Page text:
CYP1A1, GSTM1, and GSTP1 genetic polymorphisms and urinary 1-hydroxypyrene excretion in non-occupationally exposed individuals

P. V. Nerurkar, L. Okinaka, C. Aoki, A. Seifried, A. Lum-Jones, L. R. Wilkens, L. Le Marchand

Research output: Contribution to journalArticlepeer-review

86 Scopus citations


The CYP1A1 and glutathione S-transferase enzymes (e.g., GSTM1 and GSTP1) are involved in the activation and conjugation of polycyclic aromatic hydrocarbons (PAHs), respectively, and are controlled by genes that are polymorphic. The CYP1A1*2 allelic variant has been associated with elevated urinary 1-hydroxypyrene (1-OHP), a proposed marker for internal dose of activated PAHs, in coke-oven workers. We investigated whether this association could be observed at low exposure levels, such as those experienced by the general population. We conducted a cross-sectional study among 188 individuals (106 Japanese, 60 Caucasians, and 22 Hawaiians) who were selected as controls in a population-based case-control study and provided lifestyle information, a 12-h urine specimen, and a blood sample. 1-OHP was analyzed by high-performance liquid chromatography after enzymatic hydrolysis. Lymphocyte DNA was used for PCR-based genotyping. Smokers excreted twice as much 1-OHP (geometric mean, 0.51 nmol/12 h) as nonsmokers (geometric mean, 0.27 nmol/12 h; P = 0.006). Overall and among nonsmokers, 1-OHP urinary levels did not differ by CYP1A1, GSTM1, or GSTP1 genotypes. However, after adjusting for age, ethnicity, and number of cigarettes per day, smokers with at least one CYP1A1*2 variant allele excreted 2.0-fold more 1-OHP than smokers with the wild-type genotype (P = 0.02). Similar results were obtained for the CYP1A1*3 variant allele. The present data add to the growing evidence suggesting that individuals with the (linked) CYP1A1*2 or *3 variant alleles have a greater capacity to activate PAHs from tobacco smoke and occupational exposure and, as a result, are at greater risk for PAH-related cancers, especially certain respiratory cancers.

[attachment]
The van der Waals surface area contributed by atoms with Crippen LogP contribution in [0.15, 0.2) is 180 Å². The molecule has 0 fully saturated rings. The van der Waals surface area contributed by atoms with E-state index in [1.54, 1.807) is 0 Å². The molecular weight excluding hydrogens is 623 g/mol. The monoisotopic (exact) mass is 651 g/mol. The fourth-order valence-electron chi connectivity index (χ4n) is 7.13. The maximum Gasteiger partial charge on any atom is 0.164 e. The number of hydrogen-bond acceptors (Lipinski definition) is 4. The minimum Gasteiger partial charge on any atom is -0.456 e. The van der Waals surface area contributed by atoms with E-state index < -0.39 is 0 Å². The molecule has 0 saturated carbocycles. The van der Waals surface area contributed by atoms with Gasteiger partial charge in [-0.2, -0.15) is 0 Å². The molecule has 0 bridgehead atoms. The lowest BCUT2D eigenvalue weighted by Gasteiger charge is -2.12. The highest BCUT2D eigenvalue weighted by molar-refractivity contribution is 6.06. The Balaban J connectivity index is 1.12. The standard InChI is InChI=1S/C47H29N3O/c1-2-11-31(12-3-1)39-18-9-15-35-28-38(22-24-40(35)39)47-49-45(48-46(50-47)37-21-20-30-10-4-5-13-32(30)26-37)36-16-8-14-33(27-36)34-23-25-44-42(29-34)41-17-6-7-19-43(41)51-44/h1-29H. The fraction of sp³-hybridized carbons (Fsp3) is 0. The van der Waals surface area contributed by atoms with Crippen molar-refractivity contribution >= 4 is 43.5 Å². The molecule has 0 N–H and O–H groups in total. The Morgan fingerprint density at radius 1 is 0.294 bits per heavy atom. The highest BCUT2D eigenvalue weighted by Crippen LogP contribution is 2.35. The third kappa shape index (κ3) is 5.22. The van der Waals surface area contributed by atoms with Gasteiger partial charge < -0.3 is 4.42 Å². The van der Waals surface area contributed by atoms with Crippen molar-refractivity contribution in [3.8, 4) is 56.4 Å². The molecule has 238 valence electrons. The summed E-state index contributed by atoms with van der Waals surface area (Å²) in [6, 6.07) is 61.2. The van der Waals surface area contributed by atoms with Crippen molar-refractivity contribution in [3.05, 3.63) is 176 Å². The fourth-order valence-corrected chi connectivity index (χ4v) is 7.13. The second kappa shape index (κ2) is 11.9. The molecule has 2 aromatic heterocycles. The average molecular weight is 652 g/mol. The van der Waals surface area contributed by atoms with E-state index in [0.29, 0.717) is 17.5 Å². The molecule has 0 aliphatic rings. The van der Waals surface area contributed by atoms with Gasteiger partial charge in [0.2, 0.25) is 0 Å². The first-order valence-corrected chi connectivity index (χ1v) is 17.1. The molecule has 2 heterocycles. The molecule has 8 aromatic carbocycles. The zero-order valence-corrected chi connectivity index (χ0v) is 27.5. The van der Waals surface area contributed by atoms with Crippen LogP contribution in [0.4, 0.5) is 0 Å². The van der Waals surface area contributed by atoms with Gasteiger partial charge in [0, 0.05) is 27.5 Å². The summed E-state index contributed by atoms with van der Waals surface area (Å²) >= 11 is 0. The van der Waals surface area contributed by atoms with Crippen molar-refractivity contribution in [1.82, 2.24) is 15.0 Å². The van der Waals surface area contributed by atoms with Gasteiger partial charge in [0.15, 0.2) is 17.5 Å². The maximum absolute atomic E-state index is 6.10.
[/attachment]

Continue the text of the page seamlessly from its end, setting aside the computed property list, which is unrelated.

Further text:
Original languageEnglish (US)
Pages (from-to)1119-1122
Number of pages4
JournalCancer Epidemiology Biomarkers and Prevention
Issue number10
StatePublished - 2000
Externally publishedYes

ASJC Scopus subject areas

  • Epidemiology
  • Oncology


Dive into the research topics of 'CYP1A1, GSTM1, and GSTP1 genetic polymorphisms and urinary 1-hydroxypyrene excretion in non-occupationally exposed individuals'. Together they form a unique fingerprint.

Cite this